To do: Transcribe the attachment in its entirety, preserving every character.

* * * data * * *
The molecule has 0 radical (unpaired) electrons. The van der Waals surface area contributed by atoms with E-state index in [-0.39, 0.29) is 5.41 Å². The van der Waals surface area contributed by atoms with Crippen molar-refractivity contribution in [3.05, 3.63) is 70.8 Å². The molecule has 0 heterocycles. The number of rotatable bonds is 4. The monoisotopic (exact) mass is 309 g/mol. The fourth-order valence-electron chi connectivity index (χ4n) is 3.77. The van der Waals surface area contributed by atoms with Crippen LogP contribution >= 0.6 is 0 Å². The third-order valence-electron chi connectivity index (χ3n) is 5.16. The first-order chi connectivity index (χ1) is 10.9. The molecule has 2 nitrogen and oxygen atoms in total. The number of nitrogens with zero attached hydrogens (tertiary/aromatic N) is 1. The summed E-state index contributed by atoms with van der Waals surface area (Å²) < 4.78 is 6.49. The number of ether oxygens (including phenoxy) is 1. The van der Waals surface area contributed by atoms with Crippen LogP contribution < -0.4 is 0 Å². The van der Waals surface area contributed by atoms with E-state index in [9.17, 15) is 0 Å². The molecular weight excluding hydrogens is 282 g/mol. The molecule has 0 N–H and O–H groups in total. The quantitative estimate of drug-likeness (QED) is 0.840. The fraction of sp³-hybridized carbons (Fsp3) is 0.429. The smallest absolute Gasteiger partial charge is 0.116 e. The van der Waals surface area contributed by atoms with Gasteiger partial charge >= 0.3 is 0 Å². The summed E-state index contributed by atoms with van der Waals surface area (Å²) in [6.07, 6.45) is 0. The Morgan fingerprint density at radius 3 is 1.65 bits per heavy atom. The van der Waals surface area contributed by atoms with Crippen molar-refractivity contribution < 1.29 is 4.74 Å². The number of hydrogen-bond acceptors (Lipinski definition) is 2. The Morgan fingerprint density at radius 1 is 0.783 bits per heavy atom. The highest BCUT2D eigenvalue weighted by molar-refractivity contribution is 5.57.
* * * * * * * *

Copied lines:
The molecule has 0 radical (unpaired) electrons. The van der Waals surface area contributed by atoms with E-state index in [-0.39, 0.29) is 5.41 Å². The van der Waals surface area contributed by atoms with Crippen molar-refractivity contribution in [3.05, 3.63) is 70.8 Å². The molecule has 0 heterocycles. The number of rotatable bonds is 4. The monoisotopic (exact) mass is 309 g/mol. The fourth-order valence-electron chi connectivity index (χ4n) is 3.77. The van der Waals surface area contributed by atoms with Crippen LogP contribution >= 0.6 is 0 Å². The third-order valence-electron chi connectivity index (χ3n) is 5.16. The first-order chi connectivity index (χ1) is 10.9. The molecule has 2 nitrogen and oxygen atoms in total. The number of nitrogens with zero attached hydrogens (tertiary/aromatic N) is 1. The summed E-state index contributed by atoms with van der Waals surface area (Å²) < 4.78 is 6.49. The number of ether oxygens (including phenoxy) is 1. The van der Waals surface area contributed by atoms with Crippen LogP contribution < -0.4 is 0 Å². The van der Waals surface area contributed by atoms with E-state index in [9.17, 15) is 0 Å². The molecular weight excluding hydrogens is 282 g/mol. The molecule has 0 N–H and O–H groups in total. The quantitative estimate of drug-likeness (QED) is 0.840. The fraction of sp³-hybridized carbons (Fsp3) is 0.429. The smallest absolute Gasteiger partial charge is 0.116 e. The van der Waals surface area contributed by atoms with Gasteiger partial charge >= 0.3 is 0 Å². The summed E-state index contributed by atoms with van der Waals surface area (Å²) in [6.07, 6.45) is 0. The Morgan fingerprint density at radius 3 is 1.65 bits per heavy atom. The van der Waals surface area contributed by atoms with Crippen molar-refractivity contribution < 1.29 is 4.74 Å². The number of hydrogen-bond acceptors (Lipinski definition) is 2. The Morgan fingerprint density at radius 1 is 0.783 bits per heavy atom. The highest BCUT2D eigenvalue weighted by molar-refractivity contribution is 5.57.